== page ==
Diminish dread

Teaching Your Child

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Teaching Your Child

January 23, 2009|By LISA TEDRICK PREJEAN

Each time I teach a grammar lesson about phrases and clauses, my students ask the same question.

"Mrs. Prejean, why do we need to know this?"

This is what they're really asking: "How are we going to apply this in our daily lives?"

I don't blame them for asking. I used to ask my calculus teacher the same type of questions. He eventually told me just to accept things as he presented them.

He recommended that I forget asking "why" and accept that the concepts were something I needed to know, especially since I was headed to college.

I understood his explanation, but it would have been so helpful to apply those complicated math problems to real-life situations. I think that would have made the concepts come alive for me.


Who doesn't want a practical use for information they've learned? There's no more captive audience than those who know they will be required to use and apply the concepts being presented.

And so, I answer my students with a challenge.

If you are on a sports team, what makes you a better athlete? Someone will invariably mention the importance of practicing. To which I say, aha! As practicing is important to a good game experience, so grammar knowledge is key to good writing.

That's why we do grammar exercises in class - to make students better writers.

We begin this section of grammar by discussing the difference between a phrase and a clause. (Yes, there is a difference.)

A phrase is a group of related words that does not have a subject and predicate.

Perhaps the most familiar type of phrase is the prepositional phrase. This consists of a preposition, its object and the object's modifiers. Here are some examples of prepositional phrases: "after the storm," "in the house," "above the mountain."

It's fun to give students an object and challenge them to come up with as many prepositions that they can think of to use with that object. One time we did this with "tree" - "around the tree" "under the tree" "up the tree" - my students were firing responses at me so fast, I thought they'd never run out of ideas.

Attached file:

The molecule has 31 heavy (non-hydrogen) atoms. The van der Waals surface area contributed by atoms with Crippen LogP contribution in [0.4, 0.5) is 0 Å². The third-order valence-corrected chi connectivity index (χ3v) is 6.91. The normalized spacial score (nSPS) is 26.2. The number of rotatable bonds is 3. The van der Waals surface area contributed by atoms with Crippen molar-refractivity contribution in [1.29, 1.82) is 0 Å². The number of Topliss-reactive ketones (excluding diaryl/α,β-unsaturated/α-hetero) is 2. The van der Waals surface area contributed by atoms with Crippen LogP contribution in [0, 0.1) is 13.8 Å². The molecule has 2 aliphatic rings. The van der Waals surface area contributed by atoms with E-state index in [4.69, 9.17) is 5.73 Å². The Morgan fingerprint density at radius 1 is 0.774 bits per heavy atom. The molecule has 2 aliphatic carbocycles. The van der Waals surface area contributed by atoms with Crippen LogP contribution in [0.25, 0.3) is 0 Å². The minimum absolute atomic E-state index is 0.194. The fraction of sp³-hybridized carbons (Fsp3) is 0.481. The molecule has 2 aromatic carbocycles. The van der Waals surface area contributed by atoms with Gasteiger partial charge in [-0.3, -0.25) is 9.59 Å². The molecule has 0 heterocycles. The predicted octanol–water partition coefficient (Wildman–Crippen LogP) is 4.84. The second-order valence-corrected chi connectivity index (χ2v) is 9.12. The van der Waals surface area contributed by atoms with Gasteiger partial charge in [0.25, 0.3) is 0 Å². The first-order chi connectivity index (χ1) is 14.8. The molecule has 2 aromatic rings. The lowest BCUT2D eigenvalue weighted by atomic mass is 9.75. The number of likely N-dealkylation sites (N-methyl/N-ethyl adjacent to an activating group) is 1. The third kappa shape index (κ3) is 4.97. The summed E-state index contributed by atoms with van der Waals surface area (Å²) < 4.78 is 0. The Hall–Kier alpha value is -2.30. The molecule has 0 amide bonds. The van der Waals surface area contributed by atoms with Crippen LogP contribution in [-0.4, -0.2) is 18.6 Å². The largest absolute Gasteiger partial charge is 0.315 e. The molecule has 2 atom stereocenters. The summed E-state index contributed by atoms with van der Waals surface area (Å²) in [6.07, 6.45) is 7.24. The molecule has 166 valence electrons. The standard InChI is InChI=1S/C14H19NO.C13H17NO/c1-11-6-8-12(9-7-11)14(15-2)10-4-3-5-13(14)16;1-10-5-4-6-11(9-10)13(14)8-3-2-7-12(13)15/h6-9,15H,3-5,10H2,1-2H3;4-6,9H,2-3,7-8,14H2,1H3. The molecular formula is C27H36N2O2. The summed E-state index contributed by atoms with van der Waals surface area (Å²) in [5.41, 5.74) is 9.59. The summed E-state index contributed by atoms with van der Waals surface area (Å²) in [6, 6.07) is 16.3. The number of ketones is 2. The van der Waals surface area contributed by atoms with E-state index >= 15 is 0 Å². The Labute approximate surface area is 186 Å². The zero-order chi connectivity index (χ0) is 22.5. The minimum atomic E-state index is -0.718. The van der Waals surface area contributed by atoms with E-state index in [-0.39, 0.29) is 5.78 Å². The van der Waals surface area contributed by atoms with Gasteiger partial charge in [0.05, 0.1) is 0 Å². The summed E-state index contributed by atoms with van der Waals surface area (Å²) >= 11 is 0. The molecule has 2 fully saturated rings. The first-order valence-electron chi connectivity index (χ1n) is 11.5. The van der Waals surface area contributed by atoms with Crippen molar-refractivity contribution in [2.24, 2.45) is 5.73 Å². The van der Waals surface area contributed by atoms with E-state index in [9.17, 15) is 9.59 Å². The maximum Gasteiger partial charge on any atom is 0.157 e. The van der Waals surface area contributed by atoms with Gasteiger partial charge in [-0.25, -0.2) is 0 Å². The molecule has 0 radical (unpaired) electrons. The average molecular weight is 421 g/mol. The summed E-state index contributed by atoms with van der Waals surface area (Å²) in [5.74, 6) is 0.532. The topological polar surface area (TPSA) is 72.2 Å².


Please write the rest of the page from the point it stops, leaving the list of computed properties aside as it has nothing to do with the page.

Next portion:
Working with phrases can be fun. Clauses also can present a creative challenge.

A clause is a group of related words that has a subject and predicate. "Hagerstown's West End," is a phrase, but it could become a clause if a few words were added to it: "If you go to Sally's house in Hagerstown's West End."

There are two types of clauses: dependent and independent. A dependent clause, such as "If you go to Sally's house in Hagerstown's West End" must be part of another sentence because it does not express a complete thought.

An independent clause expresses a complete thought and can stand alone.

Our phrase-turned-dependent-clause can become an independent clause if the thought is finished, perhaps as this sentence: "Please deliver this package if you go to Sally's house in Hagerstown's West End."

In the classroom, we do a few of these "sentence forming" activities together. When each student adds another word or words, that makes the exercise creative and fun.

Fun is important. Perhaps then the "why" we do what we do will be more tolerable all around.

Lisa Tedrick Prejean writes a weekly column for The Herald-Mail's Family page. Send e-mail to her at

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